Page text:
The move to working from home for many people has upended a lot of routines. Lunch is one of them. You’re probably not making a daily run to your favorite fast-casual, and your typical brown-bag might not even make as much sense as it used to.

For freelancers and others used to putting in days at the home office, it’s more of the same. We turned to one experienced veteran, cookbook author Jennifer Tyler Lee (source of our recent banana bread recipe), for some advice.

Actually make time to eat. “I think the schedule is your friend in your situation,” Lee says. “If I don’t keep myself on the schedule, I will just eat pretzels all day.” Whether it’s easier or harder to step away from your computer at home than at the office, do carve out time for lunch. Lee focuses on writing in the morning and calls in the afternoon, which leaves a natural break in the middle to eat. If you have kids at home, trying to keep some semblance of a schedule, at least when it comes to meals, is important, too.

Make-ahead is your friend. As your schedule allows, devote time on the weekend or even a slower weekday to prep for lunch. That way you can spend most of your break time eating and not cooking, especially if work time bleeds into lunch time. “Stuff happens,” Lee says. “You get a phone call at the last minute, or you get an email that you have to respond to right away.” That’s less of a crisis if you can move straight into eating.

Lee’s staple for make-ahead lunch is Mason jar salads, which she usually assembles on the weekend. She also makes onigiri, or stuffed Japanese rice balls, as another grab-and-go option.

Lean on leftovers. This goes hand-in-hand with make-ahead. “My kids and my family in general need the leftovers to be reworked into something else,” Lee says. So roast chicken will go into those salad jars or onigiri, or even on top of a very minimal pasta dish that can be quickly thrown together on the lunch break. I’m less picky about eating the same thing over and over again, and if you’re the same, consider a healthful soup as a good option. Ditto egg or chicken salad to last you a few days.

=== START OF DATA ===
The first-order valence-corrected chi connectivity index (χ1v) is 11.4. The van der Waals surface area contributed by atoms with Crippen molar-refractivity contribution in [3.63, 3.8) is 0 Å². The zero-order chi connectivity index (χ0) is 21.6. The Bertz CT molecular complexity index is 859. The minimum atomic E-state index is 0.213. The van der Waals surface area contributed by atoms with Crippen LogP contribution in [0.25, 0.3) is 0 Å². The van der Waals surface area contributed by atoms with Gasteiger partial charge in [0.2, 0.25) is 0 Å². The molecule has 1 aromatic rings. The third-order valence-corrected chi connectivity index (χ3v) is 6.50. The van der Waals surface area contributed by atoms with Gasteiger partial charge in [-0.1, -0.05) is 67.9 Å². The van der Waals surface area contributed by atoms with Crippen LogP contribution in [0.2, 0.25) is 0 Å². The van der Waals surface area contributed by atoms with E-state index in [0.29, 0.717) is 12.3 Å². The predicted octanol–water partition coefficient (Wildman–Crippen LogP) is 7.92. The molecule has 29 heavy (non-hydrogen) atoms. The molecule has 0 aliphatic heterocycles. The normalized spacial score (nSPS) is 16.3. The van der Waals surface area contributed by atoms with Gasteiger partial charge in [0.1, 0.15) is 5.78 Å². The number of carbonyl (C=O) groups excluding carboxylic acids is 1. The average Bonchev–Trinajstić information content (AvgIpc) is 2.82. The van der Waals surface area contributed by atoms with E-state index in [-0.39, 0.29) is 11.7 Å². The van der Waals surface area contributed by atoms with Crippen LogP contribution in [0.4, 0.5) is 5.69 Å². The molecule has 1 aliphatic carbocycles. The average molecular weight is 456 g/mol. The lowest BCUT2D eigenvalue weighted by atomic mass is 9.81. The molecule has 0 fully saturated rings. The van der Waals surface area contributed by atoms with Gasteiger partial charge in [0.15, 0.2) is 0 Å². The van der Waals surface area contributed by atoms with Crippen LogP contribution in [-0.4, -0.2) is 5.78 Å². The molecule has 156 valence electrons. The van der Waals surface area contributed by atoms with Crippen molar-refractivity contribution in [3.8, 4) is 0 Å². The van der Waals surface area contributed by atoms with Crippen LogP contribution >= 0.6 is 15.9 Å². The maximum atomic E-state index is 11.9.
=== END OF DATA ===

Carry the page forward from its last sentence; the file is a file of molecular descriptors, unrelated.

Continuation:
Take care of yourself, but take it easy on yourself. “I don’t put too much pressure on myself for lunch,” Lee says, who prefers to leave her more involved meals for dinner. “For me, it’s just about making sure I eat a lunch.” She notes that is especially important right now, when we’re counting on our immune systems to be strong. Still, not every day will be a home run, whether you cobble together a bunch of snacks or just work through lunch. “There are going to be exceptions, and that’s 100 percent fine,” she says. “You want to do your best, but don’t beat yourself up if it’s not perfect.”

What are your work-from-home lunch strategies and dishes? Please share in the comments below.

Meanwhile, check out a few ideas from our archives.


(Laura Chase de Formigny for The Washington Post; food styling by Carolyn Robb for The Washington Post)

Cold Tahini Noodles With VegetablesAdapt this make-ahead option using whatever noodles and vegetables you have around.



(Stacy Zarin Goldberg for The Washington Post)

One-Pan Roast Chicken and Potatoes. Roast a chicken for dinner on Sunday night, and repurpose it for weekday lunches.



(Tom McCorkle for The Washington Post; food styling by Lisa Cherkasky for The Washington Post)

Greek Lentil and Spinach Soup With Lemon. This one has the endorsement of a nurse who has been making it for lunch for 17 years.



(om McCorkle for The Washington Post; food styling by Lisa Cherkasky for The Washington Post)

Sesame Salt and Pepper Steak. You can cook this five-ingredient steak in advance to save for sandwiches or salads.

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